The possibility of publishing far longer articles that can nowadays be found in hard-copy journals is just one of the advantages of the internet. Others include the ease of searching for topics, of indexing, of instant cross-referencing and of sending comments to the editor. These are all nicely illustrated in many of the articles, together with the linking of texts to very substantial databases that provide valuable resources. There are, for instance, major pieces of work on clay tobacco pipe kilns, Roman amphorae and plant remains from British sites (issue one) and a massive gazetteer of sub-Roman settlements in Britain (issue three). But equally there are several other articles that could just as easily have been found in hard copy. Issue six was devoted to digital publishing. Several authors discuss their experiences using the internet to publish their material. Ian Hodder reflects about the about the Çatal Höyük web pages, which contain a vast amount of information regarding the current excavations. His main concern is whether these are democratising access to information or simply creating a new academic elite, those with access to the internet.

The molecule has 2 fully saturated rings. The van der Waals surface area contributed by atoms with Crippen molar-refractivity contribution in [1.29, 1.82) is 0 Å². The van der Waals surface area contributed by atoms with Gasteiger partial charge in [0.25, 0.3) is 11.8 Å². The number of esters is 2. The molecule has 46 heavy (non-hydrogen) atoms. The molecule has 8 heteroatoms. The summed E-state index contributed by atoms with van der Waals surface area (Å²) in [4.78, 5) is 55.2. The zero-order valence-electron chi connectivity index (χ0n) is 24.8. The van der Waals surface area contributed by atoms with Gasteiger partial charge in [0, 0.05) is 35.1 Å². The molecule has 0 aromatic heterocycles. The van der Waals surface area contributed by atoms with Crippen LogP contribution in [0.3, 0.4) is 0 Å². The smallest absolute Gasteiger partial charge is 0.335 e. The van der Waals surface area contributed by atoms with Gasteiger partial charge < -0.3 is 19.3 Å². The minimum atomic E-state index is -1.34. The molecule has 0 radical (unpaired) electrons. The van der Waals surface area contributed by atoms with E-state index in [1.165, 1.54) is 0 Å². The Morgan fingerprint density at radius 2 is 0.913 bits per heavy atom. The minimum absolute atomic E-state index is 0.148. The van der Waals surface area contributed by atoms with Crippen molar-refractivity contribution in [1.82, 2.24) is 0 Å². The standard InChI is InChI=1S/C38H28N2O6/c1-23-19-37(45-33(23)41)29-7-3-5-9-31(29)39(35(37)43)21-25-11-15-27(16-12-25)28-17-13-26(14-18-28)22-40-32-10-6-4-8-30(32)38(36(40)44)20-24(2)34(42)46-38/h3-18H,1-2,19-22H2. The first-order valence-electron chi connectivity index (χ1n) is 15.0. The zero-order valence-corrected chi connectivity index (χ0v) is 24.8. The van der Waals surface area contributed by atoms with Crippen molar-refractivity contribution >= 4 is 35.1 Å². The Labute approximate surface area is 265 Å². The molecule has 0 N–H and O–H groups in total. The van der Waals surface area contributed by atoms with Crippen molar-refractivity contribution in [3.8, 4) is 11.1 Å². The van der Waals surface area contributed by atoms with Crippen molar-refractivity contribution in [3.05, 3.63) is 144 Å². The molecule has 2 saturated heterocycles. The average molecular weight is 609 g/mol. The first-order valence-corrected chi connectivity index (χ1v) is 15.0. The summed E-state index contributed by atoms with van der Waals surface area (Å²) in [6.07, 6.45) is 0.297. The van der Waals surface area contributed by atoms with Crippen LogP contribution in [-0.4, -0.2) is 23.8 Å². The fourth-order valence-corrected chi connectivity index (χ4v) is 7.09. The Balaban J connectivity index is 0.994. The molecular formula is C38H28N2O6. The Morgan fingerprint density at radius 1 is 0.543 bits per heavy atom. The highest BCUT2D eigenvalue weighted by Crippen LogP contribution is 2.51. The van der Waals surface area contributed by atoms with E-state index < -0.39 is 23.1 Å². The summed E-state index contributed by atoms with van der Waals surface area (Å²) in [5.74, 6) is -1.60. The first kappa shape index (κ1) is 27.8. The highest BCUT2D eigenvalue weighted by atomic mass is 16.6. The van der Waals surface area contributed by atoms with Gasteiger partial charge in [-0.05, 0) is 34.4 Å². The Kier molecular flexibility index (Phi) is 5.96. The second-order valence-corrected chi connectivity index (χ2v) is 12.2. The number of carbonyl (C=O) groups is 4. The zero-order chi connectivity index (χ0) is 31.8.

In fact, this elite goes beyond access to the net itself as many software additions are needed to make full use of the material with in this journal. I could not view several video clips because my version of Quicktime was too old or I lacked software called CosmoPlayer. I was rather shocked that within Martin Evisons article on virtual 3D facial reconstruction in issue eight, a link led directly to the web page of the company selling that software Speed is another issue I was fortunate to read Internet Archaeology on a machine with fast university direct connection via ethernet; attempts to read it at home using a modem might have been very tedious (as a colleague confirmed).